My next door neighbours are from St. Theresa Point, a remote Indian reserve accessible only by airplane and ice roads. They spend part of their year in the city and part of the year on the reserve. If I were to be totally truthful with you I would have to say that upon moving in to our home three years ago (tomorrow will mark three years for us) I was rather annoyed that we had them as our neighbours. Before you go thinking that I’m a horrible person, hear me out. There were random toys, bikes and furniture strewn all over their front and back lawns. Their actual garbage always spilled sloppily into the back lane. There were always tons of people coming and going and the kids did whatever they wanted, whenever they wanted. I ran out a few times to grab the same little girl off of the top of vehicles (right after it had rained) only to have her run right back and sit in the middle of the busy street. I thought that for sure one of them would get shmucked by a car. The boys would climb all over the tree in our back parking area and be up until all hours of the night (and these were little boys, not teenagers). My neighbours annoyed me and this is where my thinking stopped. I chose not to look further or harder or past stereotypes and generalities.
After James and I returned from Haiti I felt God challenge me to look at these kids differently. I was reminded of the Sunday school song, ‘This Little Light of Mine’ and how God tells us to be a light shining into peoples lives. If I’m telling Rhys to grow-up being a light into his community and I myself am not practicing it then there is little hope that he will take my words to heart. I started letting Rhys and Ammie play with them. I started opening our gate to the whole group so they could come in our yard to play tag, ride the bikes, use our sidewalk chalk and play soccer. I started bringing out cookies and freezes after dinner and sitting on our front steps talking to the older kids. One of the little girls would mix her Cree and English so much that her older brother would sit and translate for me. After spending little moments getting to know these kids I started to like them. They started coming by and looking forward to the days where they’d get to sit and have homemade cookies and my heart started to hurt for how I’d looked at them before and my eyes were opened to their lives and situation. I started looking harder and further and I saw precious little people. Now when I walk past these kids in the hallways of Rhys’ school their faces light-up and they wave at me. One of the little boys comes and stands right in front of me and just smiles the biggest smile…he’s always happy that I know his name.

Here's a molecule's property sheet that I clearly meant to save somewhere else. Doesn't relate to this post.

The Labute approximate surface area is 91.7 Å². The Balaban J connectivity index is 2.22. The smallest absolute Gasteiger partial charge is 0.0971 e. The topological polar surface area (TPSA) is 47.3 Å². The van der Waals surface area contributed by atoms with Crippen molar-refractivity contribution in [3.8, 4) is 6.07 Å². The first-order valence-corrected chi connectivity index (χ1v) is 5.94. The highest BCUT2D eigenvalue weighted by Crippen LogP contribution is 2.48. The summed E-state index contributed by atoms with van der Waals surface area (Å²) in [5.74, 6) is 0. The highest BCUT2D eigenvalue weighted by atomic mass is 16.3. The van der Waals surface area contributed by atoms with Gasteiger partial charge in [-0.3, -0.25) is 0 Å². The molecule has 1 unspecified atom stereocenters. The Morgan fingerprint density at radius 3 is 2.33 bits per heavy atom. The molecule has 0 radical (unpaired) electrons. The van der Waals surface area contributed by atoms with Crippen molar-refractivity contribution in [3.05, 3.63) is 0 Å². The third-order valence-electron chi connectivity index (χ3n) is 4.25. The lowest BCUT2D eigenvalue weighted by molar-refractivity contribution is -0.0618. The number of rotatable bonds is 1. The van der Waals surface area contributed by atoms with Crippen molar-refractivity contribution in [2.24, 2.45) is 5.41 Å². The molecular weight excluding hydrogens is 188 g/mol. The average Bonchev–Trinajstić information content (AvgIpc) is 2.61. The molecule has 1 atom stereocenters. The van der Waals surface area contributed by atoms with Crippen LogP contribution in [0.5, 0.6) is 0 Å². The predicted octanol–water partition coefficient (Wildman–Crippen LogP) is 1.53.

All of that was a build-up to this video. I don’t know much about the reserves that we have in Manitoba. I hear snippet’s here and there about different things going on but this is just shocking. It saddens me partially because I can put a face to some of the residents but mainly because it’s just wrong that people are living like this. Take a minute to watch. The community where we were staying in Haiti had running water (although not all of them do). Why is this happening in our own backyard?